Interferry regulatory affairs director Johan Roos explains that work to enhance ropax fire safety requires a delicate cost-benefit calculation
What price would you pay for a human life? The question does not bear thinking about in a personal context, but it’s one that professionals in various industries must confront when justifying the cost of risk reduction measures. With SOLAS amendments due in force from January 2024, those of us involved in the current ropax fire safety work at IMO – where Interferry has consultative status – are acutely conscious of the calculation required to achieve cost-effective enhancements.
IMO fire safety regulations already incorporate very clear instructions for the prevention, detection and suppression of a fire, followed by evacuation if nothing else works. The background to the latest initiatives was a string of fires on roro cargo and passenger ships culminating in the loss of Norman Atlantic in 2014 and Sorrento in 2015. Since 2018, IMO has invested great focus on revising the regulations, building largely on comprehensive research from European Union (EU) specialists the European Maritime Safety Agency (EMSA).
The EMSA approach embodies a cost-benefit assessment. Proposals for new measures and strengthening existing requirements were assessed on their potential for saving lives and assets – the vessel and cargo – relative to the cost imposed on the ship. To do that, a life must be monetised. The current IMO rate is roughly US$7M – which means, up to this amount, implementation of a measure becomes mandatory if it is likely to prevent at least one fatality during that ship’s operational life.
In an ideal world, everyone would agree that no price can be put on saving a life – but this is the real world. Fortunately, typical potential measures cost far less to implement. For instance, fitting water cannons on the weather deck costs around US$100,000 on a newbuilding. This solution alone does not meet the ‘one life saved’ criterion but is proven to go a good way towards it. As such, water cannons on weather decks will become mandatory not only for newbuilds but also for ships built before the 2024 SOLAS amendments enter force.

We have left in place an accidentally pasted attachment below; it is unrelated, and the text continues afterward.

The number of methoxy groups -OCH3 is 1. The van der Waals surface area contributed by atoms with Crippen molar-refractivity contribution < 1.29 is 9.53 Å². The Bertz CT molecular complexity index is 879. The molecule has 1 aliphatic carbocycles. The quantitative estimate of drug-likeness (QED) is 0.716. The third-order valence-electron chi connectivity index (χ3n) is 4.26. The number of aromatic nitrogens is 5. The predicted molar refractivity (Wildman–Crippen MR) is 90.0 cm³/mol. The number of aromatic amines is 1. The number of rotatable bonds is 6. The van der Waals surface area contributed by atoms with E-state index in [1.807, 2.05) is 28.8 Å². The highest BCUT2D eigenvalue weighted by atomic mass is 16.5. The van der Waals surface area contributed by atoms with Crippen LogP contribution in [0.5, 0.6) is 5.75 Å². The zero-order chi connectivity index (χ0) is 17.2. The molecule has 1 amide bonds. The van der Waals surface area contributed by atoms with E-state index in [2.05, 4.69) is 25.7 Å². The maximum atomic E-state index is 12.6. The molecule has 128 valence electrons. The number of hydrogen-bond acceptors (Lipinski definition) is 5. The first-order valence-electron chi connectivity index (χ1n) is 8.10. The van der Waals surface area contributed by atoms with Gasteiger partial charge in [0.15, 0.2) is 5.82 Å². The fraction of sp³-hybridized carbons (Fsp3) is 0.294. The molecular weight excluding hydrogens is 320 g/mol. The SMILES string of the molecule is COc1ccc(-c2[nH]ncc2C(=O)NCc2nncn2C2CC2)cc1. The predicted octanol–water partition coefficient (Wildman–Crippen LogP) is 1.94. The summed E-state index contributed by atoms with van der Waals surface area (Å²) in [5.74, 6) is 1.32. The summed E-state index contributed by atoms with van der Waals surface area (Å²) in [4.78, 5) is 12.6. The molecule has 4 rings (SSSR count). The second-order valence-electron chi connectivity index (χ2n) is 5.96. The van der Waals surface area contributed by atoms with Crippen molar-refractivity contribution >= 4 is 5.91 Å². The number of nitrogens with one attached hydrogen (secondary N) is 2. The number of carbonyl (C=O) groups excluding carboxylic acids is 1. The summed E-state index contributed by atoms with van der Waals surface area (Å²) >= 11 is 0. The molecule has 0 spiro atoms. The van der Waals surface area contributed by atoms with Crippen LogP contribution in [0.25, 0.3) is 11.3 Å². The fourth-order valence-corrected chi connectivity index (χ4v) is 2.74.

Some other potential measures seem to make sense intuitively until you plug in the numbers. Banning side openings in open roro spaces was a knee-jerk suggestion by many after the Norman Atlantic accident. However, the EMSA study revealed that costs versus benefits are almost three to one against such a ban on existing ships. Issues regarding a ship’s equipment and management should be of far greater concern than side openings.
Appropriate measures came under intense discussion in March when SSE7 – the seventh session of IMO’s Ship Systems & Equipment sub-committee – continued efforts to draft the SOLAS amendments. The work was largely based on an EU submission that concerned Interferry and other major influencers for not distinguishing between requirements for new and existing ships. The meeting referred all such outstanding items to a correspondence group for ongoing discussion until SSE8 next March.
Meanwhile, Interferry is among 27 research and industry partners in the four-year, €12.2Bn (US$13.2Bn) EU-funded LASHFIRE research and development project launched last September. We were tasked with recruiting up to 10 operators to join 12 national maritime authorities in an advisory group that held its first meeting during SSE7. Historically, most ropax fires start in the cargo, usually due to faulty refrigerator unit connections or makeshift electrical connections in cars. Minimising the risk from this and the growing uptake of electrically powered vehicles will feature in the project’s agenda.
The biggest challenge in developing new fire safety requirements is to shorten the wish-list from “let’s do everything” to “let’s do what is sensible”. Current regulations are actually very good – and with continued close co-operation between member states and industry bodies, the upcoming SOLAS amendments will make risk reduction even better.